Meet the Chazan
“You don’t have to be Pavarotti to enjoy Shabbat services” says Chazzan Shlomo Gerzi.
Shlomo was born in Tel Aviv in 1953 and has been living in the UK since 1977. He graduated in Chazanut from The London School of Jewish Studies and has a Masters Degree in Management and Teaching from Webster University, as well as a Masters in Sacred Music.
His cantorial and musical career began in Cricklewood Synagogue. It continued later at Kenton and then as a ‘freelance’ Chazan in Europe ant the United States.
Shlomo’s chief aim is to support and encourage congregational singing and participation.
Since his appointment, the results of his approach are joyfully apparent. His fine tenor voice has coaxed the once-reticent Shabbat congregation to raise their voices in song, and recently even to attempt harmonies and new tunes. “I take great pride in empowering our community to join with each other in prayer as Jews, and also to join in singing with a Chazzan, because that way they can better enjoy the rich musical heritage that Jewish music has to offer”, he explains. “My core style is traditional with diversion where possible to modern light Chazzanut. I enjoy and use Carlebach, traditional and Israeli tunes, and other melodies including my own original compositions.”
Shlomo believes that music is therapeutic, soothing and uplifting to the soul. “After a week of hard work you are entitled to relax and unwind. My message to the membership is: come to Friday night services and have fun singing and joining us in welcoming Shabbat with a special mixture of Carlebach, Israeli, and traditional melodies. Singing is such a pleasure, uplifting yet relaxing for the body and soul. Give yourselves an hour of spiritual treat – I am sure you deserve it!”
Shlomo hopes of a much greater interaction with the children of the community. He has plans to teach pre-Barmitzvah boys the opening part of the Friday Night Service. “As a cantor I have the opportunity to lift the community to a higher spiritual level, since Chazzanut is the food of the Jewish soul. I believe the youngsters of the community can participate and learn singing, and toddlers can come and sing Adon Olam with me on the Bimah. And why stop at Adon Olam? I love to teach tunes and voice coaching”.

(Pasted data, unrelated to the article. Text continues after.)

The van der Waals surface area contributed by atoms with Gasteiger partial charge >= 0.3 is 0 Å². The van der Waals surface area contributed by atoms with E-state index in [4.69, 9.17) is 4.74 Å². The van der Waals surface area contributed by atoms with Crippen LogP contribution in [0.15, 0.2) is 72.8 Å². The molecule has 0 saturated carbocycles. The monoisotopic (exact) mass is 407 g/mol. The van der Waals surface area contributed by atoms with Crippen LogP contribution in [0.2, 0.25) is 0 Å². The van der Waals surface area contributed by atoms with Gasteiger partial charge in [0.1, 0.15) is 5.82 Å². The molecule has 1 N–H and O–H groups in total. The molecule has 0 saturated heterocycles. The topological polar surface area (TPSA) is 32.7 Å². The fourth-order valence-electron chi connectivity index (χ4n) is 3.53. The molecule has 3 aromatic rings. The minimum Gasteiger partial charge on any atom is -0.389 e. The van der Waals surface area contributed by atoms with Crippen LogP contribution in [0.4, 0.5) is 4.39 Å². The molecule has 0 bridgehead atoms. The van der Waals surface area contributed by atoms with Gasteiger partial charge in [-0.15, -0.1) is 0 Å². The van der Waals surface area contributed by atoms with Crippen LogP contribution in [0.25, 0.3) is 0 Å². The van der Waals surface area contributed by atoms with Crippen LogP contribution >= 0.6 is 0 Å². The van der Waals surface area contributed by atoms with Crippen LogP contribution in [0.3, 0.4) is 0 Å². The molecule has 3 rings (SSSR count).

Shlomo will spend three weeks out of every four at Hampstead, as well as festivals and simchas. In addition to these duties, he is currently training a new choir and working individually with members of the community, coaching them to sing with him or participate in services.
September saw his first large experiment – a communal Singing Workshop to prepare members to participate more fully in the upcoming festival services – “I relish the opportunity to innovate exciting and stimulating programs of education and communal participation’. Further workshops are planned.
Shlomo is married to Joy, and has three sons and two grandchildren.
He has sung for the UK radio station Spectrum Radio where his music has been greatly enjoyed by the listeners. His first production was the educational cassette “Shabbat Shlomo”, which combined traditional and modern approaches to music and focused mainly on synagogue services specifically catering for the youth.
Shlomo’s latest CD “the Jewish Mantra” brings a new style for the new era of the Jewish music genre. It is based to some degree on biblical texts, incorporating modern and traditional chanting.
Rabbi Gerzi obtained a semicha in 2012.